Over 100 Filipino classic films restored
“If we don’t start restoring them now, we will lose them forever,” said Manet Dayrit, president of Central Digital Lab, of the hundreds of Filipino classic films in storage all waiting to be restored and digitally remastered.
Since it started restoring classic films in the late 2011, Dayrit’s team, in cooperation with the ABS-CBN Film Archives, has completed work on over a hundred films produced from 1976 to 2011, including Ishmael Bernal’s “Himala” and Peque Gallaga’s “Oro, Plata, Mata.”
“If we don’t start scanning them now, they will disappear. We have to see it as extinction for a lot of films. There is really an urgency,” said Dayrit on Tuesday as she toured the Inquirer around her office in Makati City, at the same time explaining the painstaking and thorough restoration process. “That’s why I like the fact that ABS-CBN called it ‘Sagip Pelikula,’ because it truly is the case for some titles.”
In August 2015, the ABS-CBN Film Archives launched the “Sagip Pelikula (Save Our Films)” advocacy campaign to further its cause of restoring Filipino classic films.
The group has completed the restoration of films like “Ganito Kami Noon, Paano Kayo Ngayon?” “T-Bird at Ako,” “Karnal,” “Hindi Nahahati ang Langit,” “Tanging Yaman,” “Sarah… Ang Munting Prinsesa” and “Got 2 Believe.”
“I’m glad that our work is now being appreciated,” Dayrit said. “A lot of today’s youth are seeing these films for the first time. Also, when people watch (a remastered film) in the movie house, they say it looks like it’s a brand-new movie, or that it’s better than the original. That feels so good.”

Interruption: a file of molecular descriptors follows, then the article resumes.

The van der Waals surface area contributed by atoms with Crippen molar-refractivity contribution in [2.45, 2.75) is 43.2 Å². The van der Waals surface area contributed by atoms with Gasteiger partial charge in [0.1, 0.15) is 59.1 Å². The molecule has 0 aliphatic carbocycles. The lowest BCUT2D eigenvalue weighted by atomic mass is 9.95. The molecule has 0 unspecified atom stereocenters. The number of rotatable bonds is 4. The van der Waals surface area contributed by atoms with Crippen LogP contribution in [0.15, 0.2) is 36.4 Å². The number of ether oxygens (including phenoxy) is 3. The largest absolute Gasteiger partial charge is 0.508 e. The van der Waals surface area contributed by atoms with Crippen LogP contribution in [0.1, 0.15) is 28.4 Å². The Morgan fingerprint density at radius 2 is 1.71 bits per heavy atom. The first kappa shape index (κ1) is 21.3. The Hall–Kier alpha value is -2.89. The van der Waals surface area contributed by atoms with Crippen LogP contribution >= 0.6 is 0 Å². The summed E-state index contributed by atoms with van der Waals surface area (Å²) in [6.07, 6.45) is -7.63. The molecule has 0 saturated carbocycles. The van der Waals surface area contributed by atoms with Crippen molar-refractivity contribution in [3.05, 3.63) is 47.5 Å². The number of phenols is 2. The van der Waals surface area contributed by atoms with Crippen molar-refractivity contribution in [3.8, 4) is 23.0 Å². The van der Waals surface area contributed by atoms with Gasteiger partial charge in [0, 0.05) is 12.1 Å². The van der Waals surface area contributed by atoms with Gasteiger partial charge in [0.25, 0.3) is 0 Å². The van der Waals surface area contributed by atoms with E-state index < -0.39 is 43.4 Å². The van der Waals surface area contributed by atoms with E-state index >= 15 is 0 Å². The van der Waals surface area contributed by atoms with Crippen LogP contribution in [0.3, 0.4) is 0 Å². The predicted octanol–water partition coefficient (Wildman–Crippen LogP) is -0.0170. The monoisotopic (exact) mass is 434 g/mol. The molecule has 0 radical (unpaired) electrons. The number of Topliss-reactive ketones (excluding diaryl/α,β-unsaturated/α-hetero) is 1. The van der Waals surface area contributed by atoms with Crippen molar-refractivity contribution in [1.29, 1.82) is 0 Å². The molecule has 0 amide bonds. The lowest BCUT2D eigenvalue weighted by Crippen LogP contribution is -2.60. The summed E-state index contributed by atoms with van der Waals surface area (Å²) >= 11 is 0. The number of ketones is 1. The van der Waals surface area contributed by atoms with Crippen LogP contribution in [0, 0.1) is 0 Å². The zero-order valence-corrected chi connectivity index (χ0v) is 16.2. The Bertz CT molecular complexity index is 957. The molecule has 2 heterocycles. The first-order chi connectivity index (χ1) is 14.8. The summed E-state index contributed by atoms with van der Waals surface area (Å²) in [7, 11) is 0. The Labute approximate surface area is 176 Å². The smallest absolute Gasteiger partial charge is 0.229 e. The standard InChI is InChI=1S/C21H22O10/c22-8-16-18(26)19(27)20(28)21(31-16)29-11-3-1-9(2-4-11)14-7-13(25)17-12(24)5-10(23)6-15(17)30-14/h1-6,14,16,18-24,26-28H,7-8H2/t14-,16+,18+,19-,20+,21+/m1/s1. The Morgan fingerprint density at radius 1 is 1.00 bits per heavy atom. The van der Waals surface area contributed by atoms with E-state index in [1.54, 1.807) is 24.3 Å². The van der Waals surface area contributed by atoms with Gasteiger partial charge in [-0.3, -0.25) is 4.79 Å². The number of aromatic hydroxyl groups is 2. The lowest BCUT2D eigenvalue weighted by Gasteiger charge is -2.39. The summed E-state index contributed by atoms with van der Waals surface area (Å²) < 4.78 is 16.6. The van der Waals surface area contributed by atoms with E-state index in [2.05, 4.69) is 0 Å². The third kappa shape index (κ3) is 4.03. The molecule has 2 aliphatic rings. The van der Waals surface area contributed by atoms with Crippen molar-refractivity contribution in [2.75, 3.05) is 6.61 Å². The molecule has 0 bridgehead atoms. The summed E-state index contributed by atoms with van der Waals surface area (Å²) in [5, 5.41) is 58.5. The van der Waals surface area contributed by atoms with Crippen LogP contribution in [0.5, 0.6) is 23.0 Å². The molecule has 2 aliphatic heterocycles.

She was also pleased that the partnership between ABS-CBN and Rockwell Cinemas paved the way for the mounting of “REELive the Classics” film exhibition in August 2015. “At least, there’s more opportunity for people to see the films.”
Dayrit, a film editor, added: “This is my advocacy, my way of giving back to the industry that I love and have been working in for more than 20 years.”
There is fulfillment that you get out of completing each project, she said. “The biggest compliment is when the people who worked on the film—the directors, cinematographers, actors and production designers—see it for the first time in 20 years and say it looks better than the original.”
The digitally remastered version of Chito Roño’s “Patayin sa Sindak si Barbara” had its premiere recently.
Dayrit recalled: “[Roño] said he was overwhelmed by the thought that the film will last more than him, that it will live forever and that there will be a new generation of viewers who will appreciate it.”
Dayrit trained under the late director Marilou Diaz-Abaya. “Since there was no copy of her movies, she would tell us stories about how she made films like ‘Karnal.’ You can imagine how I felt when I finally saw it in the movie house.”
Dayrit recalled the moment when Abaya’s sons, Marc and David, saw the film for the first time during its premiere, which was also attended by Marilou’s husband Manolo, the film’s cinematographer.
“The kids were reacting to it. They said, ‘Ang galing naman ng Mommy’ and to their dad: ‘Magaling ka pala?’ I wish she was there to hear her kids react to it.”
The award-winning director died of cancer in 2012.
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